One of the treasures in the Performing Arts Collection is a album containing 160 carte de visite photographs of Australian performers from the 1860s and 1870s. A carte de visite is a small photograph, usually a portrait, presented on a piece of card 6.5 cm x 10cm. The size of carte de visites made them an economical and extremely popular format as they could be easily shared and mailed to friends and family.
The beautiful photograph above is of one of the Wiseman sisters, most likely Fanny Wiseman (1846-1933), an actress who performed on the Australian stage for over four decades in pantomime and melodrama. Her theatrical family included sisters Emily (1844-1881), Alice (1850-1940) and Laura (1857-1943).
These photographs show an exquisite level of detail, capturing the intricate costume decorations and elaborate hairstyles of the actresses. Their photographer achieved such perfection by using a headrest; a metal frame that prevented the sitter from moving and blurring the photograph. The base of the headrest has been carefully hidden beneath draped fabric, but is visible in Fanny and Laura’s portraits.
Not all photographers during the period used headrests. This lively photograph of Benhamo and Zebrediah of Burton’s Circus (1877) gives some idea of the extraordinary balance and strength of circus performers who could remain still during the long exposure time.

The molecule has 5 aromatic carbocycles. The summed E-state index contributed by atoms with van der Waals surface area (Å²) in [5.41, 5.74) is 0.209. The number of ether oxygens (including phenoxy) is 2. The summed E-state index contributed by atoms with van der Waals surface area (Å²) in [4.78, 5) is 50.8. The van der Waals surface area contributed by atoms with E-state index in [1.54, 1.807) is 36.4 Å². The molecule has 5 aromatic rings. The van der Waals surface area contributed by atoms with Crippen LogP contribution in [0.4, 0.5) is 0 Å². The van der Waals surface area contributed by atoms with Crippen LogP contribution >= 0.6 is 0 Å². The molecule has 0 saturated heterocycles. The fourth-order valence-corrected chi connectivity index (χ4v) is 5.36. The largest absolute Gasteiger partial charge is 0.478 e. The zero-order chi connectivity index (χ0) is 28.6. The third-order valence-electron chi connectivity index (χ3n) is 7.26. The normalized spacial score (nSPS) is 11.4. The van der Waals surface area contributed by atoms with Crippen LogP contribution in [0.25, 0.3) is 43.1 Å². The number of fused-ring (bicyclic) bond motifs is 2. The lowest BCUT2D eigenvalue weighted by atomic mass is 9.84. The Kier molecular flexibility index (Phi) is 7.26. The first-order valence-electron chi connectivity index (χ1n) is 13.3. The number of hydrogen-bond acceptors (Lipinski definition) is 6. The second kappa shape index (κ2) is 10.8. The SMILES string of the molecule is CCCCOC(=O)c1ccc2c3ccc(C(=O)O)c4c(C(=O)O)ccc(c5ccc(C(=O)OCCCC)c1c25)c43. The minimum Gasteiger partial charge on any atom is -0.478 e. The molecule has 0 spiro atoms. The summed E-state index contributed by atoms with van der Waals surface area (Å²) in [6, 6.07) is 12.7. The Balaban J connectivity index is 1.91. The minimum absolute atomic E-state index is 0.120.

Another striking portrait from the album is of Lena Carey, dressed in costume for the production “Pygmalion and Galatea”. Carey appeared as ‘Galatea’, a statue come to life, in the very successful 1873 production with George Coppin (1819-1906) and Hattie Shepparde (1848?-1874). The State Library of Victoria have two portraits of Hattie Shepparde in the role of ‘Cynisca’. When Shepparde died the following year in childbirth, Lena Carey was among the famous actresses to be pallbearers at her funeral.
Can you help?
There are a number of unidentified photographs in the album. If you know the names of any of the performers below we’d love to hear from you. As a hint, the handwritten notes around the edges of the photographs are mostly misleading. Please post any suggestions in the comments field below or contact us via our Research Centre.